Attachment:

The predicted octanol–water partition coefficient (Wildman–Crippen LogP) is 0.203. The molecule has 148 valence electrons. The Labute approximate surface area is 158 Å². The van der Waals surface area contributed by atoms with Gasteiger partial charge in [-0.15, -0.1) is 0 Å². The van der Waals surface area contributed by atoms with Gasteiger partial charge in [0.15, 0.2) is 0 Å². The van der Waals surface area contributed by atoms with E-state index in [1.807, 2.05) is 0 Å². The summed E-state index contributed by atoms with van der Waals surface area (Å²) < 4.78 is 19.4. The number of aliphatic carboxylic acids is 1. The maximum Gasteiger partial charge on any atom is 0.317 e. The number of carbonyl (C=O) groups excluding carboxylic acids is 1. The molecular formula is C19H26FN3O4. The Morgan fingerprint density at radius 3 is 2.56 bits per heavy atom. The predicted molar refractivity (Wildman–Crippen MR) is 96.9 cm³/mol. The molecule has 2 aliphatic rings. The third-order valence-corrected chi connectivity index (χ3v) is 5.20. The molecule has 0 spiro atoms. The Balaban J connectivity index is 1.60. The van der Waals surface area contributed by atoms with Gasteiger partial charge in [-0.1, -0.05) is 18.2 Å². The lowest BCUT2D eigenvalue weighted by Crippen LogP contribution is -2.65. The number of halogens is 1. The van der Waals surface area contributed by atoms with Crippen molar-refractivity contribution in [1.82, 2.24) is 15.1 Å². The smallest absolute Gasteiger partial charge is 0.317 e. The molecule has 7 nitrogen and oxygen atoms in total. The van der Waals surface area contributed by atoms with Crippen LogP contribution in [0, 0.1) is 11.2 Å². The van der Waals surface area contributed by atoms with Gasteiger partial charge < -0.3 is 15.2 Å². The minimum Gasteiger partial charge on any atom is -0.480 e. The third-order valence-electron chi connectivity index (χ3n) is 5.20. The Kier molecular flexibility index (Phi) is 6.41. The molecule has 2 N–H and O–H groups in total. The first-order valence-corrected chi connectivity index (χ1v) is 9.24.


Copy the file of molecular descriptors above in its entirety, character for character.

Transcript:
The predicted octanol–water partition coefficient (Wildman–Crippen LogP) is 0.203. The molecule has 148 valence electrons. The Labute approximate surface area is 158 Å². The van der Waals surface area contributed by atoms with Gasteiger partial charge in [-0.15, -0.1) is 0 Å². The van der Waals surface area contributed by atoms with Gasteiger partial charge in [0.15, 0.2) is 0 Å². The van der Waals surface area contributed by atoms with E-state index in [1.807, 2.05) is 0 Å². The summed E-state index contributed by atoms with van der Waals surface area (Å²) < 4.78 is 19.4. The number of aliphatic carboxylic acids is 1. The maximum Gasteiger partial charge on any atom is 0.317 e. The number of carbonyl (C=O) groups excluding carboxylic acids is 1. The molecular formula is C19H26FN3O4. The Morgan fingerprint density at radius 3 is 2.56 bits per heavy atom. The predicted molar refractivity (Wildman–Crippen MR) is 96.9 cm³/mol. The molecule has 2 aliphatic rings. The third-order valence-corrected chi connectivity index (χ3v) is 5.20. The molecule has 0 spiro atoms. The Balaban J connectivity index is 1.60. The van der Waals surface area contributed by atoms with Gasteiger partial charge in [-0.1, -0.05) is 18.2 Å². The lowest BCUT2D eigenvalue weighted by Crippen LogP contribution is -2.65. The number of halogens is 1. The van der Waals surface area contributed by atoms with Crippen molar-refractivity contribution in [1.82, 2.24) is 15.1 Å². The smallest absolute Gasteiger partial charge is 0.317 e. The molecule has 7 nitrogen and oxygen atoms in total. The van der Waals surface area contributed by atoms with Crippen LogP contribution in [0, 0.1) is 11.2 Å². The van der Waals surface area contributed by atoms with Gasteiger partial charge < -0.3 is 15.2 Å². The minimum Gasteiger partial charge on any atom is -0.480 e. The third-order valence-electron chi connectivity index (χ3n) is 5.20. The Kier molecular flexibility index (Phi) is 6.41. The molecule has 2 N–H and O–H groups in total. The first-order valence-corrected chi connectivity index (χ1v) is 9.24.